The high sales of popular consumer goods reflect the power of advertising but not the real need of the society where such products are sold. To what extent do you agree or disagree?
Nowadays, the advertisement in some way promotes the booming of economy in many countries. However, whether it ultimately helps the sales of popular consumer goods remains a controversial issue. I agree with the view that despite the attractive adverts all over the markets, it is indeed the demand that determines the sales.
First, it is obvious that if there is no real need of products in the markets, the manufacturers will not dare produce the goods. This is because before starting the production lines, the manufacturers have to do a wide range of marketing surveys to explore the consumers’ demand. Therefore, every product in the markets is produced to cater for a particular part of consumers.
Moreover, once the goods are put into the markets, apart from the demand, there are some other factors, such as spending habits, that determine the purchase, not just the adverts alone. In the South Korea, for example, people love to purchase their domestic brands of cars instead of the internationally famous counterparts because of their brand loyalty. In such situations, what the adverts can do is few.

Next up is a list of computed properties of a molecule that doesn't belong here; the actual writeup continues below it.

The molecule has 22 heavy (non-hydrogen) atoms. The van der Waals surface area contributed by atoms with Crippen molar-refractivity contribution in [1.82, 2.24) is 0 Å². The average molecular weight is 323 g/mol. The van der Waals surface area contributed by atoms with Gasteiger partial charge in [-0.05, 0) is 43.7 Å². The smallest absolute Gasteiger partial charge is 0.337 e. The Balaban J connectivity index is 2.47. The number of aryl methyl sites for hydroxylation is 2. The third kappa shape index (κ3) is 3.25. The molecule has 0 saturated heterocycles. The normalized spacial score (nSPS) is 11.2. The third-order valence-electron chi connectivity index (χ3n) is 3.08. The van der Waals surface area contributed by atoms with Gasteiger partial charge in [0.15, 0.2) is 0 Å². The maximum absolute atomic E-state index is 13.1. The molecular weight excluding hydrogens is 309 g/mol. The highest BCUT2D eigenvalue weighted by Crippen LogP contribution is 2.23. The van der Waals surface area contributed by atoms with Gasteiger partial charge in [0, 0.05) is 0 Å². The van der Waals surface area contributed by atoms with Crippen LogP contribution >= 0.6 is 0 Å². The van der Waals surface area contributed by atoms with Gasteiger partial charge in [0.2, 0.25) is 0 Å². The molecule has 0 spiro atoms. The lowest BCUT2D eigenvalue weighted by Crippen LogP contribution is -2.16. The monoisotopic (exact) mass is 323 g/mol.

That is not to say that the adverts in the markets are totally useless. Honestly, adverts can sometimes evoke the impulse buying, boost the sales and therefore numerous companies are keen on investing a great amount of funds on advertising. But definitely, only some of the adverts fortunately work due to the basic principle behind the markets.
In sum, consumers’ demand is the fundamental power of the markets; meanwhile, adverts can definitely help boost the sales in the right place. Only fully harness the advantageous aspects of them can help businessmen make profits in the competitive markets.